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BlackSofa is a brand new type of architectural recruitment agency. A new fresh approach, yet with years of experience behind it.

At the core of our approach is a fabulous line up of talent. Every member of our team comes with almost unbeatable credentials; in fact the team has over 50 years combined top-flight architectural and recruitment experience.

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As part of the RedSofa family our offices are in Shoreditch. Cool on the outside and cool on the inside. The perfect environment for a great architectural recruitment business. Why not pop and see for yourself, you're always welcome.

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Steve Buss 9th Jun 2022

It’s Garden Wildlife Week! And to celebrate, At Black Sofa we’re talking about rewilding, and some really great landscape rewilding projects we think you should visit…


For most of modern history the conversation around human impact on the planet has mostly revolved around climate warming, melting ice caps and rising sea levels. Yet it was rarely mentioned that the ground under our feet is an equally important resource that failing to protect, could affect humanity at an even quicker rate than climate change. The latest prediction from agrologists is that continuing current agricultural practices would lead to completely infertile grounds globally in the next 40-50 years. Meaning if we dont change our ways, we may only have 40 harvests left!

So where did the term originate and what is its purpose?
The principles of “Rewilding” have been around for many years, but have perhaps been brought to most people’s attention through the brilliant documentary “kiss the ground” on netflix a few years ago. The premise of which is agriculture; which has been evolving for thousands of years. With each iteration becoming more intensive and reliant on chemicals and fertilizers. The earlier methods of farming involved leaving fields fallow (unused) after a few years of produce so as to let the earth replenish its nutrients.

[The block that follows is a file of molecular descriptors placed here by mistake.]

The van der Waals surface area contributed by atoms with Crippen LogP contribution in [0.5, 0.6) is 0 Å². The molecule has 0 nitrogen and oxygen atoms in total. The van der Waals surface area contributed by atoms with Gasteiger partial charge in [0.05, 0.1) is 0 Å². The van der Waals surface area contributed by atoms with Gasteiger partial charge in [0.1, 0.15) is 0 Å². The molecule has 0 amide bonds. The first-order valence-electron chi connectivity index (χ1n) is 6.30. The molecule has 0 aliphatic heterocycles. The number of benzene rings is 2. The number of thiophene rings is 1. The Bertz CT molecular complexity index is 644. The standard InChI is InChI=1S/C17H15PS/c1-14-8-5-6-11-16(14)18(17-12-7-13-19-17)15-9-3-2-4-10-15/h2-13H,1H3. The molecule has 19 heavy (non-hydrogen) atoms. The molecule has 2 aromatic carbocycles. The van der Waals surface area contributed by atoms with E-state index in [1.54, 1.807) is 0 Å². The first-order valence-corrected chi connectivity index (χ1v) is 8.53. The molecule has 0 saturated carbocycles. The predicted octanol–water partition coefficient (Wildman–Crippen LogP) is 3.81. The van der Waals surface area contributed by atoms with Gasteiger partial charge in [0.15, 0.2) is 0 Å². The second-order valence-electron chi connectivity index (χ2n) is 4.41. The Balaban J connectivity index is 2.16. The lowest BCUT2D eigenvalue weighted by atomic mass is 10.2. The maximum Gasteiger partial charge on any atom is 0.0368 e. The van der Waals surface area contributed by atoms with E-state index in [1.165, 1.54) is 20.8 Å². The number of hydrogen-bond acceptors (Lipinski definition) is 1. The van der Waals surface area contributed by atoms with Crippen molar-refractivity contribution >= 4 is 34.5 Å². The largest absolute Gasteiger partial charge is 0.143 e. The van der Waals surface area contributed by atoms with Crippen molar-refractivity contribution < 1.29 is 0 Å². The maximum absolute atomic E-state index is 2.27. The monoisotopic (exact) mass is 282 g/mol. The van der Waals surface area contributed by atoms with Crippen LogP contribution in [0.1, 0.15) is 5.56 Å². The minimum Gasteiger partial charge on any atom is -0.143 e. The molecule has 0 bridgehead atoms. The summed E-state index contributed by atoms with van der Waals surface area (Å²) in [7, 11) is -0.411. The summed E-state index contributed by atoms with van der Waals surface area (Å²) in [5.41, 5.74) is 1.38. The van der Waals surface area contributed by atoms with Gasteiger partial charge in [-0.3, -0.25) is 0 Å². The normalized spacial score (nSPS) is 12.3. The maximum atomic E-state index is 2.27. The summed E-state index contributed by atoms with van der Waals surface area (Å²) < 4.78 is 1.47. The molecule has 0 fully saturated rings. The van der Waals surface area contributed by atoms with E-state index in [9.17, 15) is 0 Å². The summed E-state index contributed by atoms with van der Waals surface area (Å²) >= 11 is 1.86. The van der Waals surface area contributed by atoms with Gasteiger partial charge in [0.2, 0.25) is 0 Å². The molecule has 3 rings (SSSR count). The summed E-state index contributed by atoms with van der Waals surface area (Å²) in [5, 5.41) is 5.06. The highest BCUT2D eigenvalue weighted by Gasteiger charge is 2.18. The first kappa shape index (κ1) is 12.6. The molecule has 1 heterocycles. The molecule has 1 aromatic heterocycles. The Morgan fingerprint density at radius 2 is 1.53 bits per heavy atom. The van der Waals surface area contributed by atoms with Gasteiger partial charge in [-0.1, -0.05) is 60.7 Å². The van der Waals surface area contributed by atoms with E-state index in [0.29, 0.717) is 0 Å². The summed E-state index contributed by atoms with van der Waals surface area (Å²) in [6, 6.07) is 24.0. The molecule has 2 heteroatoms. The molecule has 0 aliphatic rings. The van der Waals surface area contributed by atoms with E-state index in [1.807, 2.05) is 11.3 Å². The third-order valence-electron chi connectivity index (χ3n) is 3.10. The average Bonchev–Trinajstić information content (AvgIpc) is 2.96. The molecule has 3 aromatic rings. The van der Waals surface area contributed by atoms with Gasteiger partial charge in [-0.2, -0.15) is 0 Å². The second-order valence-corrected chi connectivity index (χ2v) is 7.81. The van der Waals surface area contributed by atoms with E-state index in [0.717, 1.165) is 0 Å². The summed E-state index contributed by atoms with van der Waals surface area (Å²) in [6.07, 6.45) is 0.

With populations having exploded since the industrial revolution – we are now adding an extra billion to the global population every 13 years, so it’s clear that with less available land in which to grow the crops, the pressure to increase harvest yields are at an all time peak. However with the more intensive farming practices and reliance on fertilizers and chemicals we are rinsing the earth of all its natural nutrients and also killing vast swathes of the insect and animal populations. If you factor in the fact that the bee population has more than halved since 1950, you realise that we are facing a crisis of our own making
So what can we do to help?
This is where rewilding comes in. In the simplest terms: We need to give the earth a rest periodically to allow it to replenish its nutrients. The soils nutrients are essentially the “fuel” for plants and crops to grow. This is mostly done by allowing an area to return to the wild and grow naturally. This not only allows the soil to replenish but also provides a natural environment for all sorts of insects and animals including Bee’s, which are so vital to our survival.
As Jeremy Clarkson (of all people) recently opined, that during the 80’s and 90’s driving down the motorway, the windscreen would inevitably be covered in splattered bugs and insects due to the sheer numbers of them. Now you are lucky (or unlucky for the bugs) if you see one bug on your windscreen. Whilst wasps, midges and flies don’t get the best rep for constantly swimming in your drink at the pub, they do also provide an invaluable service to the planet and our future on it.
Where can I go to see some rewilding projects and what effects can they have on local habitat’s?

River Otter, Devon
Beavers and otters, which are ‘keystone species’ that can positively impact biodiversity and water quality, were reintroduced to the UK in 2009 after an absence of around 500 years, in the Knapdale Forest, Argyll, and into an enclosed area of East Devon’s River Otter. Since then, more have appeared elsewhere on the river, altering the natural environment and providing new habitats for other species to thrive.

Blean Woods, Kent
Partnering with the Wildwood Trust, Kent Wildlife Trust will import and release European bison at a former pine wood plantation near Canterbury. Like beavers, this keystone species is an ecosystem engineer that helps rewild woodlands. The bison will be introduced to their new home in spring 2022, and after settling into a fenced area, the site will open to the public.
What effects can this have on the local environment?
For thousands of years upto the bronze age, Britain was covered in woodland (which was subsequently cleared for agriculture during the bronze and iron ages) and were inhabited by bears, wolves, bison, otters and beavers. Further back Britain was even connected to mainland Europe through the ‘doggerland’ passage in Norfolk, ironically allowing free movement of animals across Europe.
So rewilding habitats with original animals can have some incredible effects on the local flora, fauna and environment as outlined by the famous Yellowstone Park Wolves Video.
Find out more about Garden Wildlife Week here – https://www.awarenessdays.com/awareness-days-calendar/garden-wildlife-week-2022/
Written by Kerry Brown